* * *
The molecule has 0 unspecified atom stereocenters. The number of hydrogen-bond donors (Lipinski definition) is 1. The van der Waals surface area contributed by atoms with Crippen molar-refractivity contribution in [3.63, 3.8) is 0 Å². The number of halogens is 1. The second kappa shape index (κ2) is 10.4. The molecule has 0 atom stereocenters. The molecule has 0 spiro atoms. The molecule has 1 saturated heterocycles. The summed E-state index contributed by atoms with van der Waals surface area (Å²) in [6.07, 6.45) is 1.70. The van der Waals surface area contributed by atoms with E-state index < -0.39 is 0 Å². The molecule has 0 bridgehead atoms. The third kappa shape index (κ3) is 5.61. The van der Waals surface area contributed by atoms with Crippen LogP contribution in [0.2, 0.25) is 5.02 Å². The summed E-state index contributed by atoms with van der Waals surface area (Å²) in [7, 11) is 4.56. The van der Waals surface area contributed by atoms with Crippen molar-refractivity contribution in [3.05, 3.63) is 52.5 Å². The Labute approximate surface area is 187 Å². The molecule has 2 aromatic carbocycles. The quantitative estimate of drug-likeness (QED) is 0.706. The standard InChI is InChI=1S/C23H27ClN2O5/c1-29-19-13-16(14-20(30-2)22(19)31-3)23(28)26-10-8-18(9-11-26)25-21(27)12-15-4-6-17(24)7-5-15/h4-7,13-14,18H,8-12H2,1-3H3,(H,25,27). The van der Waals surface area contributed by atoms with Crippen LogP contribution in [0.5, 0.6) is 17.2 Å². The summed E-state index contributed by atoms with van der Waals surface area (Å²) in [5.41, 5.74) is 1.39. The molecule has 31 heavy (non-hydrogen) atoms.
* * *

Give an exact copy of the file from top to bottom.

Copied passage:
The molecule has 0 unspecified atom stereocenters. The number of hydrogen-bond donors (Lipinski definition) is 1. The van der Waals surface area contributed by atoms with Crippen molar-refractivity contribution in [3.63, 3.8) is 0 Å². The number of halogens is 1. The second kappa shape index (κ2) is 10.4. The molecule has 0 atom stereocenters. The molecule has 0 spiro atoms. The molecule has 1 saturated heterocycles. The summed E-state index contributed by atoms with van der Waals surface area (Å²) in [6.07, 6.45) is 1.70. The van der Waals surface area contributed by atoms with E-state index < -0.39 is 0 Å². The molecule has 0 bridgehead atoms. The third kappa shape index (κ3) is 5.61. The van der Waals surface area contributed by atoms with Crippen LogP contribution in [0.2, 0.25) is 5.02 Å². The summed E-state index contributed by atoms with van der Waals surface area (Å²) in [7, 11) is 4.56. The van der Waals surface area contributed by atoms with Crippen molar-refractivity contribution in [3.05, 3.63) is 52.5 Å². The Labute approximate surface area is 187 Å². The molecule has 2 aromatic carbocycles. The quantitative estimate of drug-likeness (QED) is 0.706. The standard InChI is InChI=1S/C23H27ClN2O5/c1-29-19-13-16(14-20(30-2)22(19)31-3)23(28)26-10-8-18(9-11-26)25-21(27)12-15-4-6-17(24)7-5-15/h4-7,13-14,18H,8-12H2,1-3H3,(H,25,27). The van der Waals surface area contributed by atoms with Crippen LogP contribution in [0.5, 0.6) is 17.2 Å². The summed E-state index contributed by atoms with van der Waals surface area (Å²) in [5.41, 5.74) is 1.39. The molecule has 31 heavy (non-hydrogen) atoms.